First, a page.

There is no dispute in this case that only $551 of the claimant’s monthly rent was actually paid by the employer. Cases such as Galpin v. Joyce Moving & Storage, Inc., 11 Conn. Workers’ Comp. Rev. Op. 31, 1241 CRD-5-91-6 (Feb. 26, 1993) (additional remuneration received by claimant while on loan from employer to other businesses within meaning of § 31-292 should be included in wages), and Matey v. Dember, 5 Conn. Workers’ Comp. Rev. Op. 104, 516 CRD-5-86 (June 14, 1988) (claimant was entitled to receive value of room and board from employer, although remand for hearing on value of that benefit was necessary), do not imply that such a fact is irrelevant. Where a claimant has received a benefit from a source other than his employer, § 31-310 does not generally require that it be included in his wages, although another provision such as § 31-292 or the concurrent employment exception can come into play. See Galpin, supra, 32; Grillo v. Prestige Enterprises, Inc., 13 Conn. Workers’ Comp. Rev. Op. 311, 313, 1704 CRB-1-93-4 (April 25, 1995) (Second Injury Fund is normally liable for pro rata part of compensation rate due to concurrent employment wages). Because no such exception applies to this case, and it is clear that the $333 monthly rental subsidy at issue came from HUD, not Devcon, we hold that its value was properly excluded from the calculation of the claimant’s weekly compensation rate.

We next address the exclusion of the value of the claimant’s medical insurance premiums from his wage computation. Section 31-284b(a) provides, in relevant part:

In order to maintain, as nearly as possible, the income of employees who suffer employment-related injuries, any employer who provides accident and health insurance or life insurance coverage for any employee . . . , shall provide to the employee equivalent insurance coverage . . . while the employee is eligible to receive or is receiving compensation pursuant to this chapter . . . . As used in this section, “income” means all forms of remuneration to an individual from his employment, including wages, [and] accident and health insurance coverage . . . .

At the time of the claimant’s injury, this section was construed to include all Connecticut employers. Subsequently, however, our Supreme Court determined that § 31-284b was unconstitutional as applied to private employers. Luis v. Frito-Lay, Inc., Supreme Court, Docket No. SC 14536 (order, April 27, 1993); see also Civardi v. Norwich, 231 Conn. 287, 298-99 n. 14 (1994). Thus, Devcon is not currently required by the statute to continue the claimant’s insurance coverage while he collects workers’ compensation.

The claimant argues that § 31-284b is irrelevant to the issue here, because the question of federal ERISA preemption is not applicable to the calculation of a claimant’s average weekly wage. He contends that he received the value of single medical coverage as part of his compensation package from his employer, and that said value should now be included in his compensation rate. We disagree. First, the definition of “income” in § 31-284b clearly implies that “wages” are not the same as “accident and health insurance coverage.” It would be inconsistent with that definition to construe the term “total wages” in § 31-310 to include such coverage. See Pascarelli v. Moliterno Stone Sales, 14 Conn. Workers’ Comp. Rev. Op. 328, 2115 CRB-4-94-8 (Sept. 15, 1995).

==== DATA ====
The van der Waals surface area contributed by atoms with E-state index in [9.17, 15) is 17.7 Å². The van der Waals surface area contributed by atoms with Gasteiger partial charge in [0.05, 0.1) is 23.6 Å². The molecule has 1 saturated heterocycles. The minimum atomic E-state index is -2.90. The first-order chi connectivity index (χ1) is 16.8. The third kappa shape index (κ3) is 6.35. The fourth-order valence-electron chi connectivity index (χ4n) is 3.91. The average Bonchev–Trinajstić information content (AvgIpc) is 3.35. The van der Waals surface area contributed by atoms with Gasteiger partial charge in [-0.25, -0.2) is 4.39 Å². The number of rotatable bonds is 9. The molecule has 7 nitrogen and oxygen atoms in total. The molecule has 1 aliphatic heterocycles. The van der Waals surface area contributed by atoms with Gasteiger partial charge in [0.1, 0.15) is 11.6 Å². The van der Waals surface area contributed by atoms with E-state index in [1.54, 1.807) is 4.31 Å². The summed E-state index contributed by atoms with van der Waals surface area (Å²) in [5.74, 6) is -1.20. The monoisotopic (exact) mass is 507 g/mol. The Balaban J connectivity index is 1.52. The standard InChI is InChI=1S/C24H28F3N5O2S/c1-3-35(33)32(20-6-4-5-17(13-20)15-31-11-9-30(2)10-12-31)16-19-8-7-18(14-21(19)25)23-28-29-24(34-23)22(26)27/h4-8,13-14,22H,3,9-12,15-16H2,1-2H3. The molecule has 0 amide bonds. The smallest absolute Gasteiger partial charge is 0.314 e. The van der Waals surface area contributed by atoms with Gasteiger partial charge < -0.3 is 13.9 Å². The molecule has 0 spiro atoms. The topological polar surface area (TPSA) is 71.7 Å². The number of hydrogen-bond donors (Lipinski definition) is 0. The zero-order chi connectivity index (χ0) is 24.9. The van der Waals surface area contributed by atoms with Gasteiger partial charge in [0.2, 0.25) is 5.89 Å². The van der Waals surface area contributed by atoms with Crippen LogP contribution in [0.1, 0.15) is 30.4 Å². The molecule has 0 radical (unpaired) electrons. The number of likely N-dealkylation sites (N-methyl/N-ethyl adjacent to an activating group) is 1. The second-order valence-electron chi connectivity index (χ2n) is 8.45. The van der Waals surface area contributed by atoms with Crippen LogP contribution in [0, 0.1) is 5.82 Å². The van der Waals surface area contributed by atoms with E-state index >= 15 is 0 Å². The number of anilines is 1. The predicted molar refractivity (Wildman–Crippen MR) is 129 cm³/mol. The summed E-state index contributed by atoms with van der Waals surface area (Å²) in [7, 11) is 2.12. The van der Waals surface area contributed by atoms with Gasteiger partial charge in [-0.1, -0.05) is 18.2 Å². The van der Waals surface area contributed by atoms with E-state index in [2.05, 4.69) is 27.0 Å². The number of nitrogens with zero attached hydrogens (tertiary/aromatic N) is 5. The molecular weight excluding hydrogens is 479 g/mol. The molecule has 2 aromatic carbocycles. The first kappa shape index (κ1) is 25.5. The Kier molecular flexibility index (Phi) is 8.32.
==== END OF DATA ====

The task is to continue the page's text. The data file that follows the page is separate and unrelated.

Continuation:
More importantly, we would be disregarding the spirit of our Supreme Court’s Frito-Lay decision, and the decision of the United States Supreme Court in District of Columbia v. Greater Washington Board of Trade, 506 U.S. 125 (1992), if we were to hold that the claimant should be provided with compensation equivalent to the value of the insurance coverage that § 31-284b provides. This would allow the claimant to circumvent the fact that § 31-284b can not constitutionally be applied to him by effectively requiring the employer to pay the premium directly to the claimant instead, whereupon he could pass it on to the health insurer to maintain his coverage. This board cannot sanction that result. Thus, we must hold that the value of the claimant’s medical benefits was properly excluded from his average weekly wage calculation under § 31-310.

The trial commissioner’s decision is affirmed.

Commissioners Roberta Smith Tracy and Amado J. Vargas concur.

1 Although none of the parties specified the legal basis for the federal rental assistance in this case, we presume that “Section 8” refers to 42 U.S.C. 8, which authorizes housing subsidy programs that are administered by the United States Department of Housing and Urban Development. See, e.g., Housing Authority v. Papandrea, 222 Conn. 414, 417 (1992), citing 42 U.S.C. § 1437f. BACK TO TEXT